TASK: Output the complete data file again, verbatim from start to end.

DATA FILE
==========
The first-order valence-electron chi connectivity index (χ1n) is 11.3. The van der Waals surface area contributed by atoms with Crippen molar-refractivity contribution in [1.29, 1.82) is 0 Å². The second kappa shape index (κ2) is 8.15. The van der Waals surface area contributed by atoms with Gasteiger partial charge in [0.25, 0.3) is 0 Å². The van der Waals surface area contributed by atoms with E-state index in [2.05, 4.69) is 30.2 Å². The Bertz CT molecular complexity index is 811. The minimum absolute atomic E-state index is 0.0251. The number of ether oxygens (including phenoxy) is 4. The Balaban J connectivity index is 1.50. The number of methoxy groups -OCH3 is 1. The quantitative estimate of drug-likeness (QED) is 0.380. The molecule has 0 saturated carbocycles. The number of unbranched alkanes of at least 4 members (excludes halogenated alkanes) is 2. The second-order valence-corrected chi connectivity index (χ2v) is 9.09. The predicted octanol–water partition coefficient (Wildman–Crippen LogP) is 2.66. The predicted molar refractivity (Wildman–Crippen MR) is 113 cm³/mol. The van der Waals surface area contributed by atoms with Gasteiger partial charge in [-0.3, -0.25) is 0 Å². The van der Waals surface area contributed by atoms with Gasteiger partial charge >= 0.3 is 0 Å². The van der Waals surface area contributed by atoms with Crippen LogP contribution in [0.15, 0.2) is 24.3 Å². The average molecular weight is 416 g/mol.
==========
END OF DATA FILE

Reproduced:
The first-order valence-electron chi connectivity index (χ1n) is 11.3. The van der Waals surface area contributed by atoms with Crippen molar-refractivity contribution in [1.29, 1.82) is 0 Å². The second kappa shape index (κ2) is 8.15. The van der Waals surface area contributed by atoms with Gasteiger partial charge in [0.25, 0.3) is 0 Å². The van der Waals surface area contributed by atoms with E-state index in [2.05, 4.69) is 30.2 Å². The Bertz CT molecular complexity index is 811. The minimum absolute atomic E-state index is 0.0251. The number of ether oxygens (including phenoxy) is 4. The Balaban J connectivity index is 1.50. The number of methoxy groups -OCH3 is 1. The quantitative estimate of drug-likeness (QED) is 0.380. The molecule has 0 saturated carbocycles. The number of unbranched alkanes of at least 4 members (excludes halogenated alkanes) is 2. The second-order valence-corrected chi connectivity index (χ2v) is 9.09. The predicted octanol–water partition coefficient (Wildman–Crippen LogP) is 2.66. The predicted molar refractivity (Wildman–Crippen MR) is 113 cm³/mol. The van der Waals surface area contributed by atoms with Gasteiger partial charge in [-0.3, -0.25) is 0 Å². The van der Waals surface area contributed by atoms with Gasteiger partial charge >= 0.3 is 0 Å². The van der Waals surface area contributed by atoms with Crippen LogP contribution in [0.15, 0.2) is 24.3 Å². The average molecular weight is 416 g/mol.